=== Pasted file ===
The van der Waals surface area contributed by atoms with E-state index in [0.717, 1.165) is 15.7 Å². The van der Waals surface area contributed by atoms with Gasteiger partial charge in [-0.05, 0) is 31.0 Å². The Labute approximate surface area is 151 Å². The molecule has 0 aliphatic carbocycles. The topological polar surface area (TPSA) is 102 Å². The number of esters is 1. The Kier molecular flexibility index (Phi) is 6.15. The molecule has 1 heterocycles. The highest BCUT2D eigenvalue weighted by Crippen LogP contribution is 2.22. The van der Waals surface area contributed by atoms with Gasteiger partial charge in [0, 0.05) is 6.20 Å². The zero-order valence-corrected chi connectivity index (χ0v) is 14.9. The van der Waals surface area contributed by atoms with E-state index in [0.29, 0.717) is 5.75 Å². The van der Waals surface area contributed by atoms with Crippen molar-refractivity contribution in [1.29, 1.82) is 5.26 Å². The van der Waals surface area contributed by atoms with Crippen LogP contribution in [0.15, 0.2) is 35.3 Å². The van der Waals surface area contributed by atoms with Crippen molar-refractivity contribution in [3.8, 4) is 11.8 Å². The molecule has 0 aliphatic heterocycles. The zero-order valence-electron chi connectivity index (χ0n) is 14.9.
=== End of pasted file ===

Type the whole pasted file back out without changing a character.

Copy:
The van der Waals surface area contributed by atoms with E-state index in [0.717, 1.165) is 15.7 Å². The van der Waals surface area contributed by atoms with Gasteiger partial charge in [-0.05, 0) is 31.0 Å². The Labute approximate surface area is 151 Å². The molecule has 0 aliphatic carbocycles. The topological polar surface area (TPSA) is 102 Å². The number of esters is 1. The Kier molecular flexibility index (Phi) is 6.15. The molecule has 1 heterocycles. The highest BCUT2D eigenvalue weighted by Crippen LogP contribution is 2.22. The van der Waals surface area contributed by atoms with Gasteiger partial charge in [0, 0.05) is 6.20 Å². The zero-order valence-corrected chi connectivity index (χ0v) is 14.9. The van der Waals surface area contributed by atoms with E-state index in [0.29, 0.717) is 5.75 Å². The van der Waals surface area contributed by atoms with Crippen molar-refractivity contribution in [1.29, 1.82) is 5.26 Å². The van der Waals surface area contributed by atoms with Crippen LogP contribution in [0.15, 0.2) is 35.3 Å². The van der Waals surface area contributed by atoms with Crippen molar-refractivity contribution in [3.8, 4) is 11.8 Å². The molecule has 0 aliphatic heterocycles. The zero-order valence-electron chi connectivity index (χ0n) is 14.9.